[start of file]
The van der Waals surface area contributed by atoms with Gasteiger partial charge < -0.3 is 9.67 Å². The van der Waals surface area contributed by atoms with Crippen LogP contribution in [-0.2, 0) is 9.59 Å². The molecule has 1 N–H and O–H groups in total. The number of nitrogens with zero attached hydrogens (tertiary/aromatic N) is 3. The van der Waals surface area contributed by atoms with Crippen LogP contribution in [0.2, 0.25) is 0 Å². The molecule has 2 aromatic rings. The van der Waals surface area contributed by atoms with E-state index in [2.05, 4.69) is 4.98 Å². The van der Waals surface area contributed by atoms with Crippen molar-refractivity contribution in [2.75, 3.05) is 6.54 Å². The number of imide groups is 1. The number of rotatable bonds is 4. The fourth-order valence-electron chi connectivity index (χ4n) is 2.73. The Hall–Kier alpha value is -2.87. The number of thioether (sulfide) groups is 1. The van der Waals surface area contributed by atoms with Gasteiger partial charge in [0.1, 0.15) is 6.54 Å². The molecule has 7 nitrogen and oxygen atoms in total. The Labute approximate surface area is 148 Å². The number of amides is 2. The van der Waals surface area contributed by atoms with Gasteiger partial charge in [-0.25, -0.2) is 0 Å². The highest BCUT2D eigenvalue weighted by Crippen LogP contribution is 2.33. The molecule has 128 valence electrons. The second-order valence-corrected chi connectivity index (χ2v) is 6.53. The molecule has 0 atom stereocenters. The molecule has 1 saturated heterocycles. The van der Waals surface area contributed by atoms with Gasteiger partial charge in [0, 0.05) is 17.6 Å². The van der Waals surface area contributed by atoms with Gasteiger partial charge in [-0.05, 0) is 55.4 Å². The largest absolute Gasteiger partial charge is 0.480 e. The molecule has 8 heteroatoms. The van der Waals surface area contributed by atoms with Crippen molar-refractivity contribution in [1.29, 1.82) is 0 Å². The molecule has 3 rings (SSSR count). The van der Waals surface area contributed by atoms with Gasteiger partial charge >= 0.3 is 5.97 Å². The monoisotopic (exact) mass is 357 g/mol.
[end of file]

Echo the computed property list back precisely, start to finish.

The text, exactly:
The van der Waals surface area contributed by atoms with Gasteiger partial charge < -0.3 is 9.67 Å². The van der Waals surface area contributed by atoms with Crippen LogP contribution in [-0.2, 0) is 9.59 Å². The molecule has 1 N–H and O–H groups in total. The number of nitrogens with zero attached hydrogens (tertiary/aromatic N) is 3. The van der Waals surface area contributed by atoms with Crippen LogP contribution in [0.2, 0.25) is 0 Å². The molecule has 2 aromatic rings. The van der Waals surface area contributed by atoms with E-state index in [2.05, 4.69) is 4.98 Å². The van der Waals surface area contributed by atoms with Crippen molar-refractivity contribution in [2.75, 3.05) is 6.54 Å². The number of imide groups is 1. The number of rotatable bonds is 4. The fourth-order valence-electron chi connectivity index (χ4n) is 2.73. The Hall–Kier alpha value is -2.87. The number of thioether (sulfide) groups is 1. The van der Waals surface area contributed by atoms with Gasteiger partial charge in [0.1, 0.15) is 6.54 Å². The molecule has 7 nitrogen and oxygen atoms in total. The Labute approximate surface area is 148 Å². The number of amides is 2. The van der Waals surface area contributed by atoms with Gasteiger partial charge in [-0.25, -0.2) is 0 Å². The highest BCUT2D eigenvalue weighted by Crippen LogP contribution is 2.33. The molecule has 128 valence electrons. The second-order valence-corrected chi connectivity index (χ2v) is 6.53. The molecule has 0 atom stereocenters. The molecule has 1 saturated heterocycles. The van der Waals surface area contributed by atoms with Gasteiger partial charge in [0, 0.05) is 17.6 Å². The van der Waals surface area contributed by atoms with Gasteiger partial charge in [-0.05, 0) is 55.4 Å². The largest absolute Gasteiger partial charge is 0.480 e. The molecule has 8 heteroatoms. The van der Waals surface area contributed by atoms with Crippen molar-refractivity contribution in [1.29, 1.82) is 0 Å². The molecule has 3 rings (SSSR count). The van der Waals surface area contributed by atoms with Gasteiger partial charge >= 0.3 is 5.97 Å². The monoisotopic (exact) mass is 357 g/mol.